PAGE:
Systematic Savings

Reviewing your internal systems to increase efficiency or reduce costs is something you should always be doing. With the housing market experiencing a period of adjustment because of rising interest rates, materials costs and other factors, now is the perfect time to re-examine everything you do to see if there are any areas where you can save money without sacrificing quality.

July 31, 2006

Michael R. Morris
Editor in Chief

Reviewing your internal systems to increase efficiency or reduce costs is something you should always be doing. With the housing market experiencing a period of adjustment because of rising interest rates, materials costs and other factors, now is the perfect time to re-examine everything you do to see if there are any areas where you can save money without sacrificing quality.

Sometimes you find that you can save money and increase efficiency by making a fairly simple change in the way you do things.

Scott Sevon, president of Sevvonco, Inc., in Chicago, found this out when he decided recently to change from Palm Pilots to Nextel BlackBerrys for his company's internal and external communications.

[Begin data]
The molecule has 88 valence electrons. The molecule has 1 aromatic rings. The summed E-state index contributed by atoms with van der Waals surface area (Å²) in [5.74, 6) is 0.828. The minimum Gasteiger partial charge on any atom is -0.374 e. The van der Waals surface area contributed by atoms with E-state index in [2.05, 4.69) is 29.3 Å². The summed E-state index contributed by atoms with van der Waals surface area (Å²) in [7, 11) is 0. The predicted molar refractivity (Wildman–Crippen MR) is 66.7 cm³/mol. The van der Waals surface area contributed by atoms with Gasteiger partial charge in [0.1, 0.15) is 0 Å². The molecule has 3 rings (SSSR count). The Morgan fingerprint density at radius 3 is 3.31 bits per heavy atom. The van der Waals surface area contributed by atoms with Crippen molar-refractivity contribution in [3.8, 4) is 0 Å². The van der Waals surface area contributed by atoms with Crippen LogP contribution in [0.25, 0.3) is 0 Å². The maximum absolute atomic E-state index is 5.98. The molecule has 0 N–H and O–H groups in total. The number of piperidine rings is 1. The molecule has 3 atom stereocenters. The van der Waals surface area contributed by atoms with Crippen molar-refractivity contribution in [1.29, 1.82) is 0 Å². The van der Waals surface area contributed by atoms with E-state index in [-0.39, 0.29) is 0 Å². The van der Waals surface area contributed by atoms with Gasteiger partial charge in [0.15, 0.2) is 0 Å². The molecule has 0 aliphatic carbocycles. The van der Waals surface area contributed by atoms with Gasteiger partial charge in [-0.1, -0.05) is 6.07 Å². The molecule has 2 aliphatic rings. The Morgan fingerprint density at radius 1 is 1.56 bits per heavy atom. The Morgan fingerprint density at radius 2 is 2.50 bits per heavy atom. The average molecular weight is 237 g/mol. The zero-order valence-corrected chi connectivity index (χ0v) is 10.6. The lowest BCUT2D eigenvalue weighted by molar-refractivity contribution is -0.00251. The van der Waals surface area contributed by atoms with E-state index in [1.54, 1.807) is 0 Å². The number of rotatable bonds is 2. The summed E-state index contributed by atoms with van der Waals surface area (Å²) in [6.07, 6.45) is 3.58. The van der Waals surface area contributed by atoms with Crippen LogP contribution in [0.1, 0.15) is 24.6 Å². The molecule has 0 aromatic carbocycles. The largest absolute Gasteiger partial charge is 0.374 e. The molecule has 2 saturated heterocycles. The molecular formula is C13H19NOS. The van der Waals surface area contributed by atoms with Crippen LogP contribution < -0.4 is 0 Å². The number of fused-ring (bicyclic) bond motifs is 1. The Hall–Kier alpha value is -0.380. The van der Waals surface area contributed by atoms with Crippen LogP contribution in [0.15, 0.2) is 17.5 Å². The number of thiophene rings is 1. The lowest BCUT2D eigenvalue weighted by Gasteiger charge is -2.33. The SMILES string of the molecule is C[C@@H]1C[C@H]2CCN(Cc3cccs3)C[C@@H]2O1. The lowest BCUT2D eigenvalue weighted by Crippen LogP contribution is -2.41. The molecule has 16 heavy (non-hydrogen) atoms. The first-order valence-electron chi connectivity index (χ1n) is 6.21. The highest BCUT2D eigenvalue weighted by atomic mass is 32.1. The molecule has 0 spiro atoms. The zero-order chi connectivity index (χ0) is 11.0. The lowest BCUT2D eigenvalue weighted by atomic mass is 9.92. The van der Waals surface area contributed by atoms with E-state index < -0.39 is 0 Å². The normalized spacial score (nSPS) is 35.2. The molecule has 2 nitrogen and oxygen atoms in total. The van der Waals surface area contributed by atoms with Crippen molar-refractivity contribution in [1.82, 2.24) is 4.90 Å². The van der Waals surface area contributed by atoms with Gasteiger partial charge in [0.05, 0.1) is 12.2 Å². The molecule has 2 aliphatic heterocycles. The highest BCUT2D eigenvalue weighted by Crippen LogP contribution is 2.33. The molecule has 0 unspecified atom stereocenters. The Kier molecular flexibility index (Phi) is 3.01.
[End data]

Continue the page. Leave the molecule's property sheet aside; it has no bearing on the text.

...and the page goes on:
With the change, Sevvonco employees now can use one device for all their e-mail messages, cell phone calls, scheduling, calendar, contact lists, etc., instead of having to use multiple technologies. And at one low cost.

"The BlackBerry really makes it easy to stay in touch with our clients," Sevon says. "I could be on a job, in the vehicle, almost anywhere, and promptly reply. This really speeds up our communications.

"The same goes for subcontractors' bids, punch lists or schedule changes. They can be made as soon as job conditions change. It also is great to be able to have all our ever-changing schedules and contact changes in the office synchronized [with our mobile units]."

The very nature of the remodeling business — where frequent on-the-job changes, overlapping schedules of multiple trades and numerous other project management issues can affect both profitability and customer satisfaction — increases the importance of being open to such change.

And unlike large corporations, it is relatively easy to implement system changes like this without a lot of pain and time.

Deep down inside, we are all creatures of habit. More often than not, that is a good thing.

But when our fear of change — or worse, downright stubbornness — gets in the way of practical progress, we are our own worst enemies.

Do you have an example of a systems change that saved your company time, money or both? Send me a letter or an e-mail.

630/288-8057 michael.morris@reedbusiness.com

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